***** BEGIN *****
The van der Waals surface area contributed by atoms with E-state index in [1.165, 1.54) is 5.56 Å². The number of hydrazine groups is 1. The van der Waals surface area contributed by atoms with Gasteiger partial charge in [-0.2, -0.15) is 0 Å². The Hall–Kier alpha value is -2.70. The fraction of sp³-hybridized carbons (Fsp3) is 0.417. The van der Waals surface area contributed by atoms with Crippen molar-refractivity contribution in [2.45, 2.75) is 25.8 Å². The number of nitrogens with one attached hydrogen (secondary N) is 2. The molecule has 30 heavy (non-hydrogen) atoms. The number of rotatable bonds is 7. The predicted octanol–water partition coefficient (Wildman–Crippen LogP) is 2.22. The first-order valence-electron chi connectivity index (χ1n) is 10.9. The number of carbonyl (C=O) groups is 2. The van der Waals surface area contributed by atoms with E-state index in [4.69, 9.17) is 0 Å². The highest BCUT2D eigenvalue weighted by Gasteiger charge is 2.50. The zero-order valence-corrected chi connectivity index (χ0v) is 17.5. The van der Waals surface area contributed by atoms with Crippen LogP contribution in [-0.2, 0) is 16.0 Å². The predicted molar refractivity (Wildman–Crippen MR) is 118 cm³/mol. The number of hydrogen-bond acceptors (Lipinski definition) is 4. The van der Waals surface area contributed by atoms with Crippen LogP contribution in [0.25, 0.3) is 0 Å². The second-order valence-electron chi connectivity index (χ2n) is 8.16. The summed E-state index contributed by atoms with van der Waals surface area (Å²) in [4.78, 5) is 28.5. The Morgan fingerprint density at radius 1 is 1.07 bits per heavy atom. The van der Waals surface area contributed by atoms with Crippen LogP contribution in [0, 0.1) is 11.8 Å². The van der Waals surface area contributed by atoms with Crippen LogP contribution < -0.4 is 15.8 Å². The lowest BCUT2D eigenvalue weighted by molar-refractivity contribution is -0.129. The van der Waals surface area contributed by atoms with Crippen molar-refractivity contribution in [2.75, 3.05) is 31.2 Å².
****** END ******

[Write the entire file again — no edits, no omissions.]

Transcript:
The van der Waals surface area contributed by atoms with E-state index in [1.165, 1.54) is 5.56 Å². The number of hydrazine groups is 1. The van der Waals surface area contributed by atoms with Gasteiger partial charge in [-0.2, -0.15) is 0 Å². The Hall–Kier alpha value is -2.70. The fraction of sp³-hybridized carbons (Fsp3) is 0.417. The van der Waals surface area contributed by atoms with Crippen molar-refractivity contribution in [2.45, 2.75) is 25.8 Å². The number of nitrogens with one attached hydrogen (secondary N) is 2. The molecule has 30 heavy (non-hydrogen) atoms. The number of rotatable bonds is 7. The predicted octanol–water partition coefficient (Wildman–Crippen LogP) is 2.22. The first-order valence-electron chi connectivity index (χ1n) is 10.9. The number of carbonyl (C=O) groups is 2. The van der Waals surface area contributed by atoms with E-state index in [4.69, 9.17) is 0 Å². The highest BCUT2D eigenvalue weighted by Gasteiger charge is 2.50. The zero-order valence-corrected chi connectivity index (χ0v) is 17.5. The van der Waals surface area contributed by atoms with Crippen LogP contribution in [-0.2, 0) is 16.0 Å². The predicted molar refractivity (Wildman–Crippen MR) is 118 cm³/mol. The number of hydrogen-bond acceptors (Lipinski definition) is 4. The van der Waals surface area contributed by atoms with Crippen LogP contribution in [0.25, 0.3) is 0 Å². The second-order valence-electron chi connectivity index (χ2n) is 8.16. The summed E-state index contributed by atoms with van der Waals surface area (Å²) in [4.78, 5) is 28.5. The Morgan fingerprint density at radius 1 is 1.07 bits per heavy atom. The van der Waals surface area contributed by atoms with Crippen LogP contribution in [0, 0.1) is 11.8 Å². The van der Waals surface area contributed by atoms with Crippen LogP contribution < -0.4 is 15.8 Å². The lowest BCUT2D eigenvalue weighted by molar-refractivity contribution is -0.129. The van der Waals surface area contributed by atoms with Crippen molar-refractivity contribution in [2.75, 3.05) is 31.2 Å².